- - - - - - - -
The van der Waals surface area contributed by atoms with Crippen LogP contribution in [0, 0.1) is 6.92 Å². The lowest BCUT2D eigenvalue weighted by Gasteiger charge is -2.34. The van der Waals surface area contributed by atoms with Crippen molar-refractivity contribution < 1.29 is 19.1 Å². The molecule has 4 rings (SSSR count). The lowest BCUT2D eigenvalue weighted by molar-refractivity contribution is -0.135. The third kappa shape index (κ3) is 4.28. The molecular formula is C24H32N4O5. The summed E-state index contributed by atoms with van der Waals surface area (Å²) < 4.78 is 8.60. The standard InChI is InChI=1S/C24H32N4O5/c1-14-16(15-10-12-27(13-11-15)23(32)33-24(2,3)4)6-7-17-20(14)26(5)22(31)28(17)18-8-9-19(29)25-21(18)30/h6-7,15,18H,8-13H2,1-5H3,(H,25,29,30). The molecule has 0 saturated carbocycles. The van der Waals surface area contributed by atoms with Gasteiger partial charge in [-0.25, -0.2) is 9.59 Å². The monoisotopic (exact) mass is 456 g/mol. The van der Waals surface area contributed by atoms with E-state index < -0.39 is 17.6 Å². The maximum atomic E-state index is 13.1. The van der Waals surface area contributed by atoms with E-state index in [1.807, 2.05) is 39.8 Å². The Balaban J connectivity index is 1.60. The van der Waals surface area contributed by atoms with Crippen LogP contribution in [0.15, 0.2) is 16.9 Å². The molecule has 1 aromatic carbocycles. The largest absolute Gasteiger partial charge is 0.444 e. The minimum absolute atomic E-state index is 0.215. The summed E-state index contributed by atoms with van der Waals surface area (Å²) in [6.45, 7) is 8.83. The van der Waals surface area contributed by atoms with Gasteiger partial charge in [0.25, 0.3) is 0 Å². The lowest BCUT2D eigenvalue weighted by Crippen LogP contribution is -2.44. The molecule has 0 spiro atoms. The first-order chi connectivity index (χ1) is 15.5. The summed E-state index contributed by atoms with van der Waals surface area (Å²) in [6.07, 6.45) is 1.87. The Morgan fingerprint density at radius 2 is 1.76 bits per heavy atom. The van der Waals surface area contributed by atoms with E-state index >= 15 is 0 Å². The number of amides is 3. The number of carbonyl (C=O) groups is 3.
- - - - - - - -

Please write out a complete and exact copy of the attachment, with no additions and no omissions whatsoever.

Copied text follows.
The van der Waals surface area contributed by atoms with Crippen LogP contribution in [0, 0.1) is 6.92 Å². The lowest BCUT2D eigenvalue weighted by Gasteiger charge is -2.34. The van der Waals surface area contributed by atoms with Crippen molar-refractivity contribution < 1.29 is 19.1 Å². The molecule has 4 rings (SSSR count). The lowest BCUT2D eigenvalue weighted by molar-refractivity contribution is -0.135. The third kappa shape index (κ3) is 4.28. The molecular formula is C24H32N4O5. The summed E-state index contributed by atoms with van der Waals surface area (Å²) < 4.78 is 8.60. The standard InChI is InChI=1S/C24H32N4O5/c1-14-16(15-10-12-27(13-11-15)23(32)33-24(2,3)4)6-7-17-20(14)26(5)22(31)28(17)18-8-9-19(29)25-21(18)30/h6-7,15,18H,8-13H2,1-5H3,(H,25,29,30). The molecule has 0 saturated carbocycles. The van der Waals surface area contributed by atoms with Gasteiger partial charge in [-0.25, -0.2) is 9.59 Å². The monoisotopic (exact) mass is 456 g/mol. The van der Waals surface area contributed by atoms with E-state index < -0.39 is 17.6 Å². The maximum atomic E-state index is 13.1. The van der Waals surface area contributed by atoms with E-state index in [1.807, 2.05) is 39.8 Å². The Balaban J connectivity index is 1.60. The van der Waals surface area contributed by atoms with Crippen LogP contribution in [0.15, 0.2) is 16.9 Å². The molecule has 1 aromatic carbocycles. The largest absolute Gasteiger partial charge is 0.444 e. The minimum absolute atomic E-state index is 0.215. The summed E-state index contributed by atoms with van der Waals surface area (Å²) in [6.45, 7) is 8.83. The van der Waals surface area contributed by atoms with Gasteiger partial charge in [0.25, 0.3) is 0 Å². The lowest BCUT2D eigenvalue weighted by Crippen LogP contribution is -2.44. The molecule has 0 spiro atoms. The first-order chi connectivity index (χ1) is 15.5. The summed E-state index contributed by atoms with van der Waals surface area (Å²) in [6.07, 6.45) is 1.87. The Morgan fingerprint density at radius 2 is 1.76 bits per heavy atom. The van der Waals surface area contributed by atoms with E-state index >= 15 is 0 Å². The number of amides is 3. The number of carbonyl (C=O) groups is 3.